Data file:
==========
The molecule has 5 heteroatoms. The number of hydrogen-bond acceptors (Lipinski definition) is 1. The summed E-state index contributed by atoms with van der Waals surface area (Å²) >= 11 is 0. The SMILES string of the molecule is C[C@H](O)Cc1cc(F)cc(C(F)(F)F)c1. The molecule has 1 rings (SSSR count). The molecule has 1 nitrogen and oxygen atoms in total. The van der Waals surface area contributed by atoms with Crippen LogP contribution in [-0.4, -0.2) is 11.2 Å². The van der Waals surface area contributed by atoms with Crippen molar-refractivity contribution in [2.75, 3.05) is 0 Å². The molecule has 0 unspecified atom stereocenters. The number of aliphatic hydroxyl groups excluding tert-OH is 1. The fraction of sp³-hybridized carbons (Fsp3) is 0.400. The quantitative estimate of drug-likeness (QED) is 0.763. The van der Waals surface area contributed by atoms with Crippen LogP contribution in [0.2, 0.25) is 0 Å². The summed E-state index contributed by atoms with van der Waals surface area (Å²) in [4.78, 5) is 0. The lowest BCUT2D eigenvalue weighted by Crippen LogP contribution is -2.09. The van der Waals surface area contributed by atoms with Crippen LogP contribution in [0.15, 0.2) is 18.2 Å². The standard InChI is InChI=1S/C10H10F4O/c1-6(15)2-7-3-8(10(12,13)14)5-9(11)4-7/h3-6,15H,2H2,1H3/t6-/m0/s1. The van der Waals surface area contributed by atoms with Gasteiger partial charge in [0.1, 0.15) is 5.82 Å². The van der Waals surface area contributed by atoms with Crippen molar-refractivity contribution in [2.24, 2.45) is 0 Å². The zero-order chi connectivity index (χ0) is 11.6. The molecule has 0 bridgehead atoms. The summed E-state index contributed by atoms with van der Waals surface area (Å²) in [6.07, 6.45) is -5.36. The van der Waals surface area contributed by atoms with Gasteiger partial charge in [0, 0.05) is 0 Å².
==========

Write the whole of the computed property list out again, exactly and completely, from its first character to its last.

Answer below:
The molecule has 5 heteroatoms. The number of hydrogen-bond acceptors (Lipinski definition) is 1. The summed E-state index contributed by atoms with van der Waals surface area (Å²) >= 11 is 0. The SMILES string of the molecule is C[C@H](O)Cc1cc(F)cc(C(F)(F)F)c1. The molecule has 1 rings (SSSR count). The molecule has 1 nitrogen and oxygen atoms in total. The van der Waals surface area contributed by atoms with Crippen LogP contribution in [-0.4, -0.2) is 11.2 Å². The van der Waals surface area contributed by atoms with Crippen molar-refractivity contribution in [2.75, 3.05) is 0 Å². The molecule has 0 unspecified atom stereocenters. The number of aliphatic hydroxyl groups excluding tert-OH is 1. The fraction of sp³-hybridized carbons (Fsp3) is 0.400. The quantitative estimate of drug-likeness (QED) is 0.763. The van der Waals surface area contributed by atoms with Crippen LogP contribution in [0.2, 0.25) is 0 Å². The summed E-state index contributed by atoms with van der Waals surface area (Å²) in [4.78, 5) is 0. The lowest BCUT2D eigenvalue weighted by Crippen LogP contribution is -2.09. The van der Waals surface area contributed by atoms with Crippen LogP contribution in [0.15, 0.2) is 18.2 Å². The standard InChI is InChI=1S/C10H10F4O/c1-6(15)2-7-3-8(10(12,13)14)5-9(11)4-7/h3-6,15H,2H2,1H3/t6-/m0/s1. The van der Waals surface area contributed by atoms with Gasteiger partial charge in [0.1, 0.15) is 5.82 Å². The van der Waals surface area contributed by atoms with Crippen molar-refractivity contribution in [2.24, 2.45) is 0 Å². The zero-order chi connectivity index (χ0) is 11.6. The molecule has 0 bridgehead atoms. The summed E-state index contributed by atoms with van der Waals surface area (Å²) in [6.07, 6.45) is -5.36. The van der Waals surface area contributed by atoms with Gasteiger partial charge in [0, 0.05) is 0 Å².